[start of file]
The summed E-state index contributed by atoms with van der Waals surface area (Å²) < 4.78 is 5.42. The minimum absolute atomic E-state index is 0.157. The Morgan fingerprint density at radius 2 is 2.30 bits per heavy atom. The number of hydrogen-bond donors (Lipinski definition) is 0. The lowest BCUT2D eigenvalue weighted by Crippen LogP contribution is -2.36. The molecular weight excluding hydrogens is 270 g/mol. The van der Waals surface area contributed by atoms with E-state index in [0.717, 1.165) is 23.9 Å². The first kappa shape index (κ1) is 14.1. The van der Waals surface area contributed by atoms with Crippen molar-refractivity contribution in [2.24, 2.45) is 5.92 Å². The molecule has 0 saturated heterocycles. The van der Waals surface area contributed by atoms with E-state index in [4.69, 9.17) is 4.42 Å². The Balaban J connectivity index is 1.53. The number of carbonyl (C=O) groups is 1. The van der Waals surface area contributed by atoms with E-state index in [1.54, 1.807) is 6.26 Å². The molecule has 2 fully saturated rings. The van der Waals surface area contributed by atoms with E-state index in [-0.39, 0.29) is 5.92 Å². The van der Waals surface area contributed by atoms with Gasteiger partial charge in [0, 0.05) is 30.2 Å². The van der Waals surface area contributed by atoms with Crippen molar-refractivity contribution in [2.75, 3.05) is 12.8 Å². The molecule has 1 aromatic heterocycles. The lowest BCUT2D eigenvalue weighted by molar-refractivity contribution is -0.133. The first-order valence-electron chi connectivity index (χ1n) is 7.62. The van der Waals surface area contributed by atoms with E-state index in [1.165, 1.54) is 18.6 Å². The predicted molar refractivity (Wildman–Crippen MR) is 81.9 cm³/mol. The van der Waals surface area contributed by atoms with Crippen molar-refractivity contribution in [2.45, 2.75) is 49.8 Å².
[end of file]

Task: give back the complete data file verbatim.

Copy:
The summed E-state index contributed by atoms with van der Waals surface area (Å²) < 4.78 is 5.42. The minimum absolute atomic E-state index is 0.157. The Morgan fingerprint density at radius 2 is 2.30 bits per heavy atom. The number of hydrogen-bond donors (Lipinski definition) is 0. The lowest BCUT2D eigenvalue weighted by Crippen LogP contribution is -2.36. The molecular weight excluding hydrogens is 270 g/mol. The van der Waals surface area contributed by atoms with E-state index in [0.717, 1.165) is 23.9 Å². The first kappa shape index (κ1) is 14.1. The van der Waals surface area contributed by atoms with Crippen molar-refractivity contribution in [2.24, 2.45) is 5.92 Å². The molecule has 0 saturated heterocycles. The van der Waals surface area contributed by atoms with E-state index in [4.69, 9.17) is 4.42 Å². The Balaban J connectivity index is 1.53. The number of carbonyl (C=O) groups is 1. The van der Waals surface area contributed by atoms with E-state index in [1.54, 1.807) is 6.26 Å². The molecule has 2 fully saturated rings. The van der Waals surface area contributed by atoms with E-state index in [-0.39, 0.29) is 5.92 Å². The van der Waals surface area contributed by atoms with Gasteiger partial charge in [0, 0.05) is 30.2 Å². The van der Waals surface area contributed by atoms with Crippen molar-refractivity contribution in [2.75, 3.05) is 12.8 Å². The molecule has 1 aromatic heterocycles. The lowest BCUT2D eigenvalue weighted by molar-refractivity contribution is -0.133. The first-order valence-electron chi connectivity index (χ1n) is 7.62. The van der Waals surface area contributed by atoms with E-state index in [1.165, 1.54) is 18.6 Å². The predicted molar refractivity (Wildman–Crippen MR) is 81.9 cm³/mol. The van der Waals surface area contributed by atoms with Crippen molar-refractivity contribution in [2.45, 2.75) is 49.8 Å².